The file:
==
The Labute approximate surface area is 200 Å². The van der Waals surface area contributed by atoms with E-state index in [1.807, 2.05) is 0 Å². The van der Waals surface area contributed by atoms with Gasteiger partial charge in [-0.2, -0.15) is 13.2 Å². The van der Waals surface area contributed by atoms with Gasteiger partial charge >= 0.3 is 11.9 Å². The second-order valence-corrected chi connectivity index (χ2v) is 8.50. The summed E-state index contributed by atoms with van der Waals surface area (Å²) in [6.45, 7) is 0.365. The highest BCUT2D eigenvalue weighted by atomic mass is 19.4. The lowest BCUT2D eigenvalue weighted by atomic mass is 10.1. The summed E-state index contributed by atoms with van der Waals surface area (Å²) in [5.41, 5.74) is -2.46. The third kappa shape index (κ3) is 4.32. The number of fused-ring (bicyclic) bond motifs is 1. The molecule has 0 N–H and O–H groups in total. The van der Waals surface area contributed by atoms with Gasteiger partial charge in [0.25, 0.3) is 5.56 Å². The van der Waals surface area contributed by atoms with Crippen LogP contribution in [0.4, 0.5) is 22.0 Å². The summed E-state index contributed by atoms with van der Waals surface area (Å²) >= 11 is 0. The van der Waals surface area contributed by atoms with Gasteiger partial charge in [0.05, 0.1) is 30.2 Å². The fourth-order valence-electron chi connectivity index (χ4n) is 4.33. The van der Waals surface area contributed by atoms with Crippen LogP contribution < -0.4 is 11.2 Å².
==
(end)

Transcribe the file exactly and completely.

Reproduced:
The Labute approximate surface area is 200 Å². The van der Waals surface area contributed by atoms with E-state index in [1.807, 2.05) is 0 Å². The van der Waals surface area contributed by atoms with Gasteiger partial charge in [-0.2, -0.15) is 13.2 Å². The van der Waals surface area contributed by atoms with Gasteiger partial charge >= 0.3 is 11.9 Å². The second-order valence-corrected chi connectivity index (χ2v) is 8.50. The summed E-state index contributed by atoms with van der Waals surface area (Å²) in [6.45, 7) is 0.365. The highest BCUT2D eigenvalue weighted by atomic mass is 19.4. The lowest BCUT2D eigenvalue weighted by atomic mass is 10.1. The summed E-state index contributed by atoms with van der Waals surface area (Å²) in [5.41, 5.74) is -2.46. The third kappa shape index (κ3) is 4.32. The number of fused-ring (bicyclic) bond motifs is 1. The molecule has 0 N–H and O–H groups in total. The van der Waals surface area contributed by atoms with Gasteiger partial charge in [0.25, 0.3) is 5.56 Å². The van der Waals surface area contributed by atoms with Crippen LogP contribution in [0.4, 0.5) is 22.0 Å². The summed E-state index contributed by atoms with van der Waals surface area (Å²) >= 11 is 0. The van der Waals surface area contributed by atoms with Gasteiger partial charge in [0.05, 0.1) is 30.2 Å². The fourth-order valence-electron chi connectivity index (χ4n) is 4.33. The van der Waals surface area contributed by atoms with Crippen LogP contribution < -0.4 is 11.2 Å².